The Effect of Credit Constraints on Crop Yield: Evidence from Soybean Farmers in Northern Region of Ghana

  • I. G. K Ansah
  • J. Toatoba
  • S. A. Donkoh


Many farmers request for production credit to improve farm productivity, but are often denied by financial institutions. The rational questions to ask are: What factors characterize farmers who get denied of production credits? Does credit constraint lead to lower yield? This study aims to answer these important but often overlooked questions. A multistage sampling technique was used to select a cross-section of soybean farmers who applied for production credit in the Yendi Municipality and Saboba district of the Northern region of Ghana. A binary probit model is used to examine farmers who get denied of production credit. Correcting for sample selection bias, a propensity score matching is used to examine the effect of credit denial on crop yield. Results are very conclusive, and we find that farmers who are often denied access to production credit significantly lack prior training on their enterprises. In addition to that, farmers who are not members of FBOs, have their own buyers for their produce, have low experience,  have no formal education, make no savings from their farm activities and are without access to credit information are more likely to be refused credit when applied. Refusing credit to farmers constrains their farm operations and makes them less productive. Policy implications are enormous; farmers would need to participate in training programmes on crop enterprises to increase chances of receiving credit from lending institutions; governments would need to intensify extension programmes where extension agents can facilitate farmer training.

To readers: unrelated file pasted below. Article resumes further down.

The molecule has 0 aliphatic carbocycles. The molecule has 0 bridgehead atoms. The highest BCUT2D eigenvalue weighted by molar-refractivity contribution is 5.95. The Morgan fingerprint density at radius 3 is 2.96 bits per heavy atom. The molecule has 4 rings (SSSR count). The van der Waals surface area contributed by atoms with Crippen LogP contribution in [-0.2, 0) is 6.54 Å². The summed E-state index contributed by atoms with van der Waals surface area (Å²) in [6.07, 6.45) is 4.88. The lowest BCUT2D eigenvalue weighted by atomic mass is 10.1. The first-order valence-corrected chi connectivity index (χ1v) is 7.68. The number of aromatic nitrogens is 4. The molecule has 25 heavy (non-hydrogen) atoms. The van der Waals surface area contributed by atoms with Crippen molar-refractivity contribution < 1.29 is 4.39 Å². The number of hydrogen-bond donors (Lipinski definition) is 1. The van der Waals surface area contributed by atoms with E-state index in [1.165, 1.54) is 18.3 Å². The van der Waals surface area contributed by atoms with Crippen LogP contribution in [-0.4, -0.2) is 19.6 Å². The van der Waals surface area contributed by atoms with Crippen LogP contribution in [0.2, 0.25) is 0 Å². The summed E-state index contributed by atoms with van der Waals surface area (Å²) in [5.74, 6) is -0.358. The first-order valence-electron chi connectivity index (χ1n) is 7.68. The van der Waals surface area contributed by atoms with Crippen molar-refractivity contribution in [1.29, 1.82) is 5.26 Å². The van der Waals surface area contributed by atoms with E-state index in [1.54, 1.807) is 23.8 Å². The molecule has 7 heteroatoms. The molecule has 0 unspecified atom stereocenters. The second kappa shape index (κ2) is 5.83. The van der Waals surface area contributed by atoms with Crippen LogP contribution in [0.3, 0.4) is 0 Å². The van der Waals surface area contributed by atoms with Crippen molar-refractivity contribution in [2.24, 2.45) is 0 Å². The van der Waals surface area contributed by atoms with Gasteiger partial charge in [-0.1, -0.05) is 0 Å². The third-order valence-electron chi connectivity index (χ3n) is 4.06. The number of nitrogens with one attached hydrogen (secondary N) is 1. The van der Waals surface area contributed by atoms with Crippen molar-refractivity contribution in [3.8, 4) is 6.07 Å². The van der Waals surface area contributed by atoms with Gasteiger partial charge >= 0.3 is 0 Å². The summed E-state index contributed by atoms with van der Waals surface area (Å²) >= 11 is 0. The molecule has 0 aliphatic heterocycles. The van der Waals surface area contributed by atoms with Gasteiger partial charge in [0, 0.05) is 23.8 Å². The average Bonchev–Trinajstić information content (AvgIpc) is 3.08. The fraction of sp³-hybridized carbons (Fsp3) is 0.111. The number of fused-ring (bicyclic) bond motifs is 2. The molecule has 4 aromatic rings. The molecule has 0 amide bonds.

Keywords: Credit Constraints, Propensity Score Matching, Soybean Production, Northern Ghana

How to Cite
Ansah, I. G. K., Toatoba, J., & Donkoh, S. A. (1). The Effect of Credit Constraints on Crop Yield: Evidence from Soybean Farmers in Northern Region of Ghana. Ghana Journal of Science, Technology and Development, 4(1), 51 - 67.